Gas prices will impact Indiana's economy in 2012, says economist
Topic: Miller College of Business
December 12, 2011
The cost of a gallon of gas will continue to play a major role in Indiana's economy in 2012 as the state slowly recovers from the recession, says a Ball State University economist.
Michael Hicks, director of Ball State's Center for Business Research, anticipates that personal income will rise by 1.2 percent next year and unemployment could drop to 8.3 percent by the end of 2012 if gasoline prices stay close to $3 a gallon.
However, if gas prices approach $4 by early summer and stay at that level the rest of 2012, personal income will increase only 0.5 percent and unemployment rates will be at 9.5 percent, he said.
"Indiana's economy begins 2012 in a period of ongoing slow growth, and the next 12 months could resemble 2011," Hicks said. "While gasoline prices have declined recently, there are continued risks of volatility and higher prices for both petroleum commodities and retail gasoline through the coming year.
"Likewise, sovereign debt risk in European Union nations continues to dampen expectations of future economic growth internationally," he said. "These types of issues are like a cloud over the state's economy. We saw in 2011 that when gasoline prices fell in the early part of the year, Indiana's economy started to improve but when gasoline prices rose in the second quarter, the economy slowed and remained sluggish throughout the summer and autumn of 2011."
The Indiana Econometric Model: 2012 Economic Forecast provides two scenarios: a rosier forecast with lower gas prices and more austere outlook with higher gasoline costs.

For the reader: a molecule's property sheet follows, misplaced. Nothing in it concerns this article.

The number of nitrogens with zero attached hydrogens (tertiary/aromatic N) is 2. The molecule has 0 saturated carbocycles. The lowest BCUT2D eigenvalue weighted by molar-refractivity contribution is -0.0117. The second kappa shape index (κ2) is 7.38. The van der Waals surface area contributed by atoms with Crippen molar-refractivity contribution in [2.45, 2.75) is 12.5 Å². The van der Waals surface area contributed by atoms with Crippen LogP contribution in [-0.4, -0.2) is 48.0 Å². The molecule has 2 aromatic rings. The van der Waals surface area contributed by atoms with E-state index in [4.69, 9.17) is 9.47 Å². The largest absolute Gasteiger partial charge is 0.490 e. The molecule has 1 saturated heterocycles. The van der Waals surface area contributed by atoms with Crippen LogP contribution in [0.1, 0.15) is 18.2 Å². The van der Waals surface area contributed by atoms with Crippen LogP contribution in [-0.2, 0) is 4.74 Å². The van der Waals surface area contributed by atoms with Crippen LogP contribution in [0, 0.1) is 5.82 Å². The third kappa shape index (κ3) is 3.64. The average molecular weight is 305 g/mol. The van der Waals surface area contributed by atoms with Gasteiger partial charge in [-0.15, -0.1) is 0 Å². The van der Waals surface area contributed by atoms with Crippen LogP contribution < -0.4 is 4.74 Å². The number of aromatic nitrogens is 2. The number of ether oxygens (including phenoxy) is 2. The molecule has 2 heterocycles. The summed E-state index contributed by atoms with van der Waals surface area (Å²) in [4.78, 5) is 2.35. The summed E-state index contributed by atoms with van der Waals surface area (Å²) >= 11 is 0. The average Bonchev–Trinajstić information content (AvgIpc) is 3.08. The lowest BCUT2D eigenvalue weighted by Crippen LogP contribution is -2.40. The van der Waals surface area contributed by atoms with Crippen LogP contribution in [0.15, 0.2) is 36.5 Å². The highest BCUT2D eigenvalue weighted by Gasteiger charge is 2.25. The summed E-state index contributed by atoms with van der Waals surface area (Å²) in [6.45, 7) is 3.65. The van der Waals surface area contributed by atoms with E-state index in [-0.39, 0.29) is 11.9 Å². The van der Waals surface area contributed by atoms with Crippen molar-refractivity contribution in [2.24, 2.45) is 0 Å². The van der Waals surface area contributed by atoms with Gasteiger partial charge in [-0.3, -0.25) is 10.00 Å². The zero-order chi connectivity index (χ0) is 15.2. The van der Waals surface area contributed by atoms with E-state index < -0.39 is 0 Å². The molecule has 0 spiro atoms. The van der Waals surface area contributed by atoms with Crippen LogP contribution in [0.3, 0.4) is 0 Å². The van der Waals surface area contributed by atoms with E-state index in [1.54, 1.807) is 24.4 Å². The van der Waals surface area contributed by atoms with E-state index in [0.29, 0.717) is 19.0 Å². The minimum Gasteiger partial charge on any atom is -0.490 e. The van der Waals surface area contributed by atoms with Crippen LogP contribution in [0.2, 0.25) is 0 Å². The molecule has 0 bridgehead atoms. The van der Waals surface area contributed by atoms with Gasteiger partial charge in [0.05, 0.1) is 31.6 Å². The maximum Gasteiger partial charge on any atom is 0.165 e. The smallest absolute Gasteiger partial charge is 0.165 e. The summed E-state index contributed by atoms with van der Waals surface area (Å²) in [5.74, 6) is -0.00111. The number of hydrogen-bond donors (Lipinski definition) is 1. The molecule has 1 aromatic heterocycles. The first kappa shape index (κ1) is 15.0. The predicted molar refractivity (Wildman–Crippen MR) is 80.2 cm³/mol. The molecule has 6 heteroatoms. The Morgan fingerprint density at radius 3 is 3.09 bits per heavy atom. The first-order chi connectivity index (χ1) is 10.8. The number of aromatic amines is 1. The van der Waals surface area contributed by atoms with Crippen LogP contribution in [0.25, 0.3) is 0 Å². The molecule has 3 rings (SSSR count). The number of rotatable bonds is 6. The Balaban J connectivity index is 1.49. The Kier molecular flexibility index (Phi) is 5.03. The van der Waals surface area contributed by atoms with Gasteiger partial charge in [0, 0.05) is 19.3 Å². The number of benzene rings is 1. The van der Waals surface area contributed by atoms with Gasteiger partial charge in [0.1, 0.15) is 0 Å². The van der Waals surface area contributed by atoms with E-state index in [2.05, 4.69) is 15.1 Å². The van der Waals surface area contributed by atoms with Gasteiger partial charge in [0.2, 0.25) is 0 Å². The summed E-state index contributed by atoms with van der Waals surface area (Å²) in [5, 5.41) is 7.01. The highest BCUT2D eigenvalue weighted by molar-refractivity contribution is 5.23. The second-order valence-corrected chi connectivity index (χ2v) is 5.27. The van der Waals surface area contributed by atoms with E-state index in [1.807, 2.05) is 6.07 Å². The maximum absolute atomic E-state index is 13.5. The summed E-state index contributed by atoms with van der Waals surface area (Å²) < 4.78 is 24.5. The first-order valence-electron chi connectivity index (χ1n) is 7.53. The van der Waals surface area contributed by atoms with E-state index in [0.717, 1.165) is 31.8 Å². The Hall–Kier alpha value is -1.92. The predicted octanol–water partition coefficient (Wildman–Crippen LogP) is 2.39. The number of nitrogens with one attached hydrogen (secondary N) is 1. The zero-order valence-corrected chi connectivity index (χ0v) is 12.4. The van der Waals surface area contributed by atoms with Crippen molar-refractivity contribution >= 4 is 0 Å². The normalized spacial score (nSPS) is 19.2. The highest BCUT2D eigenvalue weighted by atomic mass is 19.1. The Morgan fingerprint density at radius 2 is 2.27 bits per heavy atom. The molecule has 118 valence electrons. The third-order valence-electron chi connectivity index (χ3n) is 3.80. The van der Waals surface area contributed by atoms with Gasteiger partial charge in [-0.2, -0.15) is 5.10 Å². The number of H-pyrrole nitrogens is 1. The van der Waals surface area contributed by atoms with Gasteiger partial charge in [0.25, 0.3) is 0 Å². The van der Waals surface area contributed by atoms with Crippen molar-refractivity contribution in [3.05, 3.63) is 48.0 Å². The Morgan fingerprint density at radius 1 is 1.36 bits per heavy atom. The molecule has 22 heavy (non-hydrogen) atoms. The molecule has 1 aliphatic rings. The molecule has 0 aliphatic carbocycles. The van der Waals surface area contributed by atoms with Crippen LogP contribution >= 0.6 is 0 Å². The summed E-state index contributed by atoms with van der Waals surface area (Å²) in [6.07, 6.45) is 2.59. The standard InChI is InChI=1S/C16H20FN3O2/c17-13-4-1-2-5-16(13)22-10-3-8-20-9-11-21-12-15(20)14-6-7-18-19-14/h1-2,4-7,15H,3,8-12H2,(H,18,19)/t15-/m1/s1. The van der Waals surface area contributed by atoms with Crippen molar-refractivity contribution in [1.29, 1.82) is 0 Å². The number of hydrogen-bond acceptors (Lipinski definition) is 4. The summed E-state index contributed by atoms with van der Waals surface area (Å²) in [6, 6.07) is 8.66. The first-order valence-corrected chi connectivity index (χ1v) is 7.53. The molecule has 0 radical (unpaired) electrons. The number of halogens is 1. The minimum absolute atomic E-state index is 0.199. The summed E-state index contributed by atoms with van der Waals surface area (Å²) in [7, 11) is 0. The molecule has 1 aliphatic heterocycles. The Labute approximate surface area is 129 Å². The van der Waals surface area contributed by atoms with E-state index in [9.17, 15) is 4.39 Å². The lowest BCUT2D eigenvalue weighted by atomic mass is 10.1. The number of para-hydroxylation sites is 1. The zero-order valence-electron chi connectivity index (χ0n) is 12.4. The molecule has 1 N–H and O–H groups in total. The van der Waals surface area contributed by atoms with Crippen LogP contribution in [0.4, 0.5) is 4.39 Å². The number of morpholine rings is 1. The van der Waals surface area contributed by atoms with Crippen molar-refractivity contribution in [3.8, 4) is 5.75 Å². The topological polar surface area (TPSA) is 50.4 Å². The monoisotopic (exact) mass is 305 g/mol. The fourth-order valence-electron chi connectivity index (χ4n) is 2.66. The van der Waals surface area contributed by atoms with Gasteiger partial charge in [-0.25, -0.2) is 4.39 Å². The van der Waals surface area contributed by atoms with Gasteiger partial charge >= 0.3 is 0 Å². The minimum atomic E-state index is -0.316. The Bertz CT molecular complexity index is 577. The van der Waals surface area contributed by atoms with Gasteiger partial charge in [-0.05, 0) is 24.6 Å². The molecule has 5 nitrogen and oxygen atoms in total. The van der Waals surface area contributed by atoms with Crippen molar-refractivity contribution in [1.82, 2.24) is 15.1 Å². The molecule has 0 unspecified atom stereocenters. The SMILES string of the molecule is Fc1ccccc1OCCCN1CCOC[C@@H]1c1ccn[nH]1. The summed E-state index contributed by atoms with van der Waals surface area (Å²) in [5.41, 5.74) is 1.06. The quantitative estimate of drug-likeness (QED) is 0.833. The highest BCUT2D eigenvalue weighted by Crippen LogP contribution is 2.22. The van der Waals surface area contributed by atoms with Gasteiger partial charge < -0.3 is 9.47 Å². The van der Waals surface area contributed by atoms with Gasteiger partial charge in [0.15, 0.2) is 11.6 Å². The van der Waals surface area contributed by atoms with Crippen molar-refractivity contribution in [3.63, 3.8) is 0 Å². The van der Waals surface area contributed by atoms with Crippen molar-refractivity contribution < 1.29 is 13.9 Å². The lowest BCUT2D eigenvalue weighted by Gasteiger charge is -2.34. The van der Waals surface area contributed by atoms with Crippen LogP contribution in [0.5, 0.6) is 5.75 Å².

Under the rosier scenario, Hicks forecasts stronger growth in construction, retail, wholesale trade, transportation, communications and public utilities. He also anticipates continued slow growth in services and health care while forecasting declines in personal income in finance, insurance and real estate, state and local government and manufacturing.
In Hicks' more austere environment, higher gasoline prices affect the cost of production and the demand for nonpetroleum products and services. He expects declines in personal income in finance, insurance, real estate, state and local government and manufacturing.
At the same time, the report anticipates expanded output in transportation, communications, public utilities and construction as government, businesses and consumers spend more money on higher cost utilities, transportation and construction of information technology.
Hicks believes that gas prices also will impact several communities. Under the low gasoline price scenario, all the state's larger communities — except Muncie — will see growth. Under the high gasoline price scenario, Muncie, South Bend-Mishawaka and the Chicago suburbs in northwest Indiana will see declines, while all regions will experience lower levels of personal income growth.